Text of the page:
The mad villain’s intended plan was to use proxies to retrieve the stones for him, whilst he remained lurking — unknown and unopposed — on his floating chair in space. In The Avengers, he tasked Loki with retrieving the Tesseract (which was hidden on Earth by Thor’s father, Odin, only to be found by HYDRA and later safeguarded by SHIELD). To do so, Thanos gave Loki the Scepter (which contained an Infinity Stone), presumably intending to knock the lackey off once the Tesseract was his (thereby gaining the Tesseract and regaining the Scepter’s stone). Ultimately, this plan was foiled by Earth’s Mightiest Heroes, and the Scepter fell into SHIELD/HYDRA’s hands. Speculation has it that the plans for Ultron to use the stone for himself and wipe out humanity, was convenient for Thanos (who could let that happen before swooping in to take back the stone). On the other side of the universe, Thanos had tasked his rainbow troupe of Ronan, Gamora and Nebula to retrieve the Orb (only for Ronan to turn on him, and the Guardians of the Galaxy to eventually ruin everything). Lastly, the Aether — the whereabouts of which was hidden — was used by the Dark Elf, Malekith, for some apocalyptic schemes which were foiled too by Thor.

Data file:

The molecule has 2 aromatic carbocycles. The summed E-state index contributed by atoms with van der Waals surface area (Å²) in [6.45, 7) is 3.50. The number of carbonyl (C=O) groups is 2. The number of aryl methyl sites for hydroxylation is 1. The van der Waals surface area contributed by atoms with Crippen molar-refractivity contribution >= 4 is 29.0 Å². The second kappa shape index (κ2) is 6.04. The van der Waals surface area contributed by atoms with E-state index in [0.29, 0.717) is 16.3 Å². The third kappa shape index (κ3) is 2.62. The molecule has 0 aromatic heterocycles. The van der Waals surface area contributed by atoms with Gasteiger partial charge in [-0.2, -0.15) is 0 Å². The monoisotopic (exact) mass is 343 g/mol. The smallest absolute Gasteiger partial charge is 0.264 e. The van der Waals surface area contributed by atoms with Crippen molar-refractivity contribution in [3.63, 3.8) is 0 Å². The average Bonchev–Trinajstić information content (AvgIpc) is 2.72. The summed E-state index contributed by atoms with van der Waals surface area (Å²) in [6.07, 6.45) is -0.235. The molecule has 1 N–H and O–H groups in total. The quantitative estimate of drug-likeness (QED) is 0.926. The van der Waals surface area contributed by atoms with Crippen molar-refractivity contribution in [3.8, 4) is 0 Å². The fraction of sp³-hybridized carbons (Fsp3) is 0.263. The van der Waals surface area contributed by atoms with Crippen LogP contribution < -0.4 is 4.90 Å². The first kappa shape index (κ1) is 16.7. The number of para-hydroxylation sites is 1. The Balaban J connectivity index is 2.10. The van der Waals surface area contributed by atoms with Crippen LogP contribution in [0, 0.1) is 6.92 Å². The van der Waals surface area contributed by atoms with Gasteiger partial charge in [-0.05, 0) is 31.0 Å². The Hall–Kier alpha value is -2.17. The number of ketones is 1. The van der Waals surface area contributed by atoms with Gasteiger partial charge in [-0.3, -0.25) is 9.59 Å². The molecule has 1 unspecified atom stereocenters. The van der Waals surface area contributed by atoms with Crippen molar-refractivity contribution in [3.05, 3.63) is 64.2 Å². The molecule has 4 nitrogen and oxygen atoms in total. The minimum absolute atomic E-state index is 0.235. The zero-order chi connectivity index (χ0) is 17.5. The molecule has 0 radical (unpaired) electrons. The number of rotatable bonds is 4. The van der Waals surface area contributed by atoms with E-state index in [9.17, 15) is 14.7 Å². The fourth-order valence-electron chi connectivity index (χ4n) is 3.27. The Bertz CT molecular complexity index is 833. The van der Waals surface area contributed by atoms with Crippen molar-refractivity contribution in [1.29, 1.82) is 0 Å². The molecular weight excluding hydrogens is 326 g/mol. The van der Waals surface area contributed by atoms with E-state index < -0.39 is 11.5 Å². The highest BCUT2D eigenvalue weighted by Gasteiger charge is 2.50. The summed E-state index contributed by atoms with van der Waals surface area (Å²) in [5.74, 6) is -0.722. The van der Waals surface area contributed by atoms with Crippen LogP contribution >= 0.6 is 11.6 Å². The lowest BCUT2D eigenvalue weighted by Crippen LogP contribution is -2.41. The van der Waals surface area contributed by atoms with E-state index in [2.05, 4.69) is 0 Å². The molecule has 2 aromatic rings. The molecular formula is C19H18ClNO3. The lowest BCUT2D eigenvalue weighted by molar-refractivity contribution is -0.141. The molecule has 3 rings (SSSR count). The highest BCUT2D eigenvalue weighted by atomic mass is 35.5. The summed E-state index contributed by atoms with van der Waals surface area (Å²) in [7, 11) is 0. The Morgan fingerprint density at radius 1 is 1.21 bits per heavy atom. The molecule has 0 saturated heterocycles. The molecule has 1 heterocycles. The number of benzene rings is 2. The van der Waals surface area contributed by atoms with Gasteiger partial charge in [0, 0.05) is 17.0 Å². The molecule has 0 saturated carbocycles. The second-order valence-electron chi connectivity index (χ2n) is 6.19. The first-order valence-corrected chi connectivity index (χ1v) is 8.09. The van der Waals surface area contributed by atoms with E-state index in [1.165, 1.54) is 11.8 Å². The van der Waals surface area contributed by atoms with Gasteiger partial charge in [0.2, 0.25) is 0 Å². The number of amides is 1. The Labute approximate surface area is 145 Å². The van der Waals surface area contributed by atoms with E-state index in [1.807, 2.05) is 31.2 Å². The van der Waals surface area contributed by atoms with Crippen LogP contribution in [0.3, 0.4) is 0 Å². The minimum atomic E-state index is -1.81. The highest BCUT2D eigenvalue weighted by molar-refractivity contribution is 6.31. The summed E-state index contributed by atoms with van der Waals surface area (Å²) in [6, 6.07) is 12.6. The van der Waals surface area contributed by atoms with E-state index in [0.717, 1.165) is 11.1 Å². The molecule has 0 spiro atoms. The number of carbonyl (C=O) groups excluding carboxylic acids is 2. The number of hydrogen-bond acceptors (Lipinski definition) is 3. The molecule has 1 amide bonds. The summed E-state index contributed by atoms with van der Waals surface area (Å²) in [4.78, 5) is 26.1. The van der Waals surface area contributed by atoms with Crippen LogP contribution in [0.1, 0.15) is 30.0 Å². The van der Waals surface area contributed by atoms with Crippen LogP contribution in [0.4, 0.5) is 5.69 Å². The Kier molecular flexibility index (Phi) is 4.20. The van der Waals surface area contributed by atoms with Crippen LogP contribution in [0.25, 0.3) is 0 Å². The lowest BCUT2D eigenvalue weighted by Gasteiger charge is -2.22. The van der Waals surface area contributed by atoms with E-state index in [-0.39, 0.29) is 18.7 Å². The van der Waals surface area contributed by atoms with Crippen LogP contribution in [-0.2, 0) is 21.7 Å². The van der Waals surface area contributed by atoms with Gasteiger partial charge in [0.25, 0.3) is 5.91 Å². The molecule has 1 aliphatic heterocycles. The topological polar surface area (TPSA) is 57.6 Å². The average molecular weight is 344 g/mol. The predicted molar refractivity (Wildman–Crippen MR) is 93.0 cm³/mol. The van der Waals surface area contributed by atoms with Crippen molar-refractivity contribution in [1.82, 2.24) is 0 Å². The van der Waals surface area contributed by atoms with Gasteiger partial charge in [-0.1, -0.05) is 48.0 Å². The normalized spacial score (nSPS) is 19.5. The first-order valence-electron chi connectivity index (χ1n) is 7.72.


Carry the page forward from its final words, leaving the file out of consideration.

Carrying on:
The situation leading up to Avengers: Infinity War is thus this:

  • The Tesseract is being kept on Asgard (which is currently ruled by a disguised Loki — whom we’ll see next in Thor: Ragnarok next year).
  • The Aether was given to The Collector — played by Benicio Del Toro in Guardians of the Galaxy — to safeguard, and presumably it survived the explosion caused by the Orb in his storeroom.
  • The Orb was given to the Nova Corps (essentially a galactic police force) to protect on the planet Xandar.
  • The stone in Loki’s Scepter was built into The Vision, who was allowed to keep it after displaying his worthiness (though if Thanos takes this stone, does The Vision die?).
  • Two more stones will make their case known in two more upcoming movies.

Thanos will thus need to lay siege to Asgard to retrieve the Tesseract (assuming Loki doesn’t just give it to him), raid his way across the galaxy to take the Aether and the Orb, before coming to Earth to claim the stone in the Scepter. And if that doesn’t excite you, then consider the all-but-confirmed crossover between the Avengers (currently divided) and the quirky Guardians of the Galaxy, plus the standalone heroes like Spider-Man, Dr Strange and Black Panther — amongst others no doubt.

If there’s one thing to know about the Infinity War (and which is oddly true of all wars): it’s that it’ll affect everyone. The fallout of this fight won’t just be felt by the players involved, but by the peoples who get in either side’s way.